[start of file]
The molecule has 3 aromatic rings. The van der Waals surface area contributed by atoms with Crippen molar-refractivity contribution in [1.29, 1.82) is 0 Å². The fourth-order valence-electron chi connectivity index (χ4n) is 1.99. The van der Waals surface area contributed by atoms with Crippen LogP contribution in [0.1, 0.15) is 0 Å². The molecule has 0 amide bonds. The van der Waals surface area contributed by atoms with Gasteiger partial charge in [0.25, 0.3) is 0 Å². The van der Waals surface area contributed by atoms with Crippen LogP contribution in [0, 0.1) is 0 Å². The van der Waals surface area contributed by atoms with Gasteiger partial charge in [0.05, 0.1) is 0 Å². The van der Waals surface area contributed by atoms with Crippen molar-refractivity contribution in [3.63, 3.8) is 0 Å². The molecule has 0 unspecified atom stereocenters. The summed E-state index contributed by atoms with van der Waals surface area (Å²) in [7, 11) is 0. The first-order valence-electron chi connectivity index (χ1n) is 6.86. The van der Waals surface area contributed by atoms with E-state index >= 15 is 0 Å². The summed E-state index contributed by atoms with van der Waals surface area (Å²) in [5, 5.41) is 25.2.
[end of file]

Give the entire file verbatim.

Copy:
The molecule has 3 aromatic rings. The van der Waals surface area contributed by atoms with Crippen molar-refractivity contribution in [1.29, 1.82) is 0 Å². The fourth-order valence-electron chi connectivity index (χ4n) is 1.99. The van der Waals surface area contributed by atoms with Crippen LogP contribution in [0.1, 0.15) is 0 Å². The molecule has 0 amide bonds. The van der Waals surface area contributed by atoms with Gasteiger partial charge in [0.25, 0.3) is 0 Å². The van der Waals surface area contributed by atoms with Crippen LogP contribution in [0, 0.1) is 0 Å². The van der Waals surface area contributed by atoms with Gasteiger partial charge in [0.05, 0.1) is 0 Å². The van der Waals surface area contributed by atoms with Crippen molar-refractivity contribution in [3.63, 3.8) is 0 Å². The molecule has 0 unspecified atom stereocenters. The summed E-state index contributed by atoms with van der Waals surface area (Å²) in [7, 11) is 0. The first-order valence-electron chi connectivity index (χ1n) is 6.86. The van der Waals surface area contributed by atoms with E-state index >= 15 is 0 Å². The summed E-state index contributed by atoms with van der Waals surface area (Å²) in [5, 5.41) is 25.2.